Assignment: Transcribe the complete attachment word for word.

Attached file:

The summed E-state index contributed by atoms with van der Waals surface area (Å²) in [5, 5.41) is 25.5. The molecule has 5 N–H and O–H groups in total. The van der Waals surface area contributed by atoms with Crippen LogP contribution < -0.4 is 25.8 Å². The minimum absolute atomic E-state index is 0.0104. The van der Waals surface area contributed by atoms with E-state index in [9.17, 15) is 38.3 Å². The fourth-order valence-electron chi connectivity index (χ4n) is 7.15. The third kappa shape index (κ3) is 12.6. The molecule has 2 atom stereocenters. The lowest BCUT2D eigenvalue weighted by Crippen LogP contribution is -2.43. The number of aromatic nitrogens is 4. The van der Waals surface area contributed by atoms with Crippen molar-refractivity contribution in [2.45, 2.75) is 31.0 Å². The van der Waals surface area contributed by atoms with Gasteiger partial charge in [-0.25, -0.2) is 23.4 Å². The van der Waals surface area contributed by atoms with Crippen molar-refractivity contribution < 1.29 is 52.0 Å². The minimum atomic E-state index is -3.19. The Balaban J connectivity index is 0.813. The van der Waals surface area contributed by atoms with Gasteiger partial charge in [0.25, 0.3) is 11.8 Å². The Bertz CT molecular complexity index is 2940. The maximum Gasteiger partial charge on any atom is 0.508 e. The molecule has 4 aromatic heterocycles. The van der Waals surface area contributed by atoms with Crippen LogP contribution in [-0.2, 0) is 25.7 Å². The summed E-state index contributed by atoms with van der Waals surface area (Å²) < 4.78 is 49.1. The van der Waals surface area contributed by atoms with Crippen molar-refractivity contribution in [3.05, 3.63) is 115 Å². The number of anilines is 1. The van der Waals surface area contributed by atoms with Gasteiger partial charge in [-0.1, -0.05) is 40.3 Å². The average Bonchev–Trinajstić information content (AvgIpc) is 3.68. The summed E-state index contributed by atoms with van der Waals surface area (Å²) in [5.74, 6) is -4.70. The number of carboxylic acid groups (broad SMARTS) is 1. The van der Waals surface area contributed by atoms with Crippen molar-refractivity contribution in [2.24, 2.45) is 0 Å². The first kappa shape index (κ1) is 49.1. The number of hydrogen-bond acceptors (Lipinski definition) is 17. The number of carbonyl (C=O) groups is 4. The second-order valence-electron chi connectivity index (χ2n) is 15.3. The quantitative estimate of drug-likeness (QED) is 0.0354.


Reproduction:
The summed E-state index contributed by atoms with van der Waals surface area (Å²) in [5, 5.41) is 25.5. The molecule has 5 N–H and O–H groups in total. The van der Waals surface area contributed by atoms with Crippen LogP contribution < -0.4 is 25.8 Å². The minimum absolute atomic E-state index is 0.0104. The van der Waals surface area contributed by atoms with E-state index in [9.17, 15) is 38.3 Å². The fourth-order valence-electron chi connectivity index (χ4n) is 7.15. The third kappa shape index (κ3) is 12.6. The molecule has 2 atom stereocenters. The lowest BCUT2D eigenvalue weighted by Crippen LogP contribution is -2.43. The number of aromatic nitrogens is 4. The van der Waals surface area contributed by atoms with Crippen molar-refractivity contribution in [2.45, 2.75) is 31.0 Å². The van der Waals surface area contributed by atoms with Gasteiger partial charge in [-0.25, -0.2) is 23.4 Å². The van der Waals surface area contributed by atoms with Crippen molar-refractivity contribution < 1.29 is 52.0 Å². The minimum atomic E-state index is -3.19. The Balaban J connectivity index is 0.813. The van der Waals surface area contributed by atoms with Gasteiger partial charge in [0.25, 0.3) is 11.8 Å². The Bertz CT molecular complexity index is 2940. The maximum Gasteiger partial charge on any atom is 0.508 e. The molecule has 4 aromatic heterocycles. The van der Waals surface area contributed by atoms with Crippen LogP contribution in [-0.2, 0) is 25.7 Å². The summed E-state index contributed by atoms with van der Waals surface area (Å²) < 4.78 is 49.1. The van der Waals surface area contributed by atoms with Crippen molar-refractivity contribution in [3.05, 3.63) is 115 Å². The number of anilines is 1. The van der Waals surface area contributed by atoms with Gasteiger partial charge in [-0.1, -0.05) is 40.3 Å². The average Bonchev–Trinajstić information content (AvgIpc) is 3.68. The summed E-state index contributed by atoms with van der Waals surface area (Å²) in [5.74, 6) is -4.70. The number of carboxylic acid groups (broad SMARTS) is 1. The van der Waals surface area contributed by atoms with Crippen molar-refractivity contribution in [2.24, 2.45) is 0 Å². The first kappa shape index (κ1) is 49.1. The number of hydrogen-bond acceptors (Lipinski definition) is 17. The number of carbonyl (C=O) groups is 4. The second-order valence-electron chi connectivity index (χ2n) is 15.3. The quantitative estimate of drug-likeness (QED) is 0.0354.